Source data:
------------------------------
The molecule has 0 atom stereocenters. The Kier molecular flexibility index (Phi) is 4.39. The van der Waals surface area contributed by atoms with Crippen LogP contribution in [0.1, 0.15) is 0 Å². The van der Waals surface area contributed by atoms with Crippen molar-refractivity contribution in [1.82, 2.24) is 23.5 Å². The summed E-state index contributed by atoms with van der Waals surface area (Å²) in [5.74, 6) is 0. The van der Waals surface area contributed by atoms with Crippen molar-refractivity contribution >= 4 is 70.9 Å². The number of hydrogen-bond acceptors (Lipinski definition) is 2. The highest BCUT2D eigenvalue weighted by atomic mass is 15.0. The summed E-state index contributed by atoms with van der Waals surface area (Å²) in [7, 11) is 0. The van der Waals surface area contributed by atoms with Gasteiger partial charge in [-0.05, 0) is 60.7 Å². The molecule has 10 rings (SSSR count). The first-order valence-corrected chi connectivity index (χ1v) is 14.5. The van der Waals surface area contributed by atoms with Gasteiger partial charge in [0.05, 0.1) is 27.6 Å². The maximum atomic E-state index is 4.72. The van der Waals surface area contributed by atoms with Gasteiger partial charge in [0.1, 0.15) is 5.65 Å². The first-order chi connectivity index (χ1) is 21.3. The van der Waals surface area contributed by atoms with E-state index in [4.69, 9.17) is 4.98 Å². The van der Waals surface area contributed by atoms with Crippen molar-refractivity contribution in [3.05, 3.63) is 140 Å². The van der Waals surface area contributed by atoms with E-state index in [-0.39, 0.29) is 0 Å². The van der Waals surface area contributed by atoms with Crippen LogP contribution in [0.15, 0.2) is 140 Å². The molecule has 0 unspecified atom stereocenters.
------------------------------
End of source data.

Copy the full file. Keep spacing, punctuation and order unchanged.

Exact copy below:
The molecule has 0 atom stereocenters. The Kier molecular flexibility index (Phi) is 4.39. The van der Waals surface area contributed by atoms with Crippen LogP contribution in [0.1, 0.15) is 0 Å². The van der Waals surface area contributed by atoms with Crippen molar-refractivity contribution in [1.82, 2.24) is 23.5 Å². The summed E-state index contributed by atoms with van der Waals surface area (Å²) in [5.74, 6) is 0. The van der Waals surface area contributed by atoms with Crippen molar-refractivity contribution >= 4 is 70.9 Å². The number of hydrogen-bond acceptors (Lipinski definition) is 2. The highest BCUT2D eigenvalue weighted by atomic mass is 15.0. The summed E-state index contributed by atoms with van der Waals surface area (Å²) in [7, 11) is 0. The van der Waals surface area contributed by atoms with Gasteiger partial charge in [-0.05, 0) is 60.7 Å². The molecule has 10 rings (SSSR count). The first-order valence-corrected chi connectivity index (χ1v) is 14.5. The van der Waals surface area contributed by atoms with Gasteiger partial charge in [0.05, 0.1) is 27.6 Å². The maximum atomic E-state index is 4.72. The van der Waals surface area contributed by atoms with Gasteiger partial charge in [0.1, 0.15) is 5.65 Å². The first-order chi connectivity index (χ1) is 21.3. The van der Waals surface area contributed by atoms with E-state index in [4.69, 9.17) is 4.98 Å². The van der Waals surface area contributed by atoms with Crippen molar-refractivity contribution in [3.05, 3.63) is 140 Å². The van der Waals surface area contributed by atoms with E-state index in [-0.39, 0.29) is 0 Å². The van der Waals surface area contributed by atoms with Crippen LogP contribution in [0.15, 0.2) is 140 Å². The molecule has 0 unspecified atom stereocenters.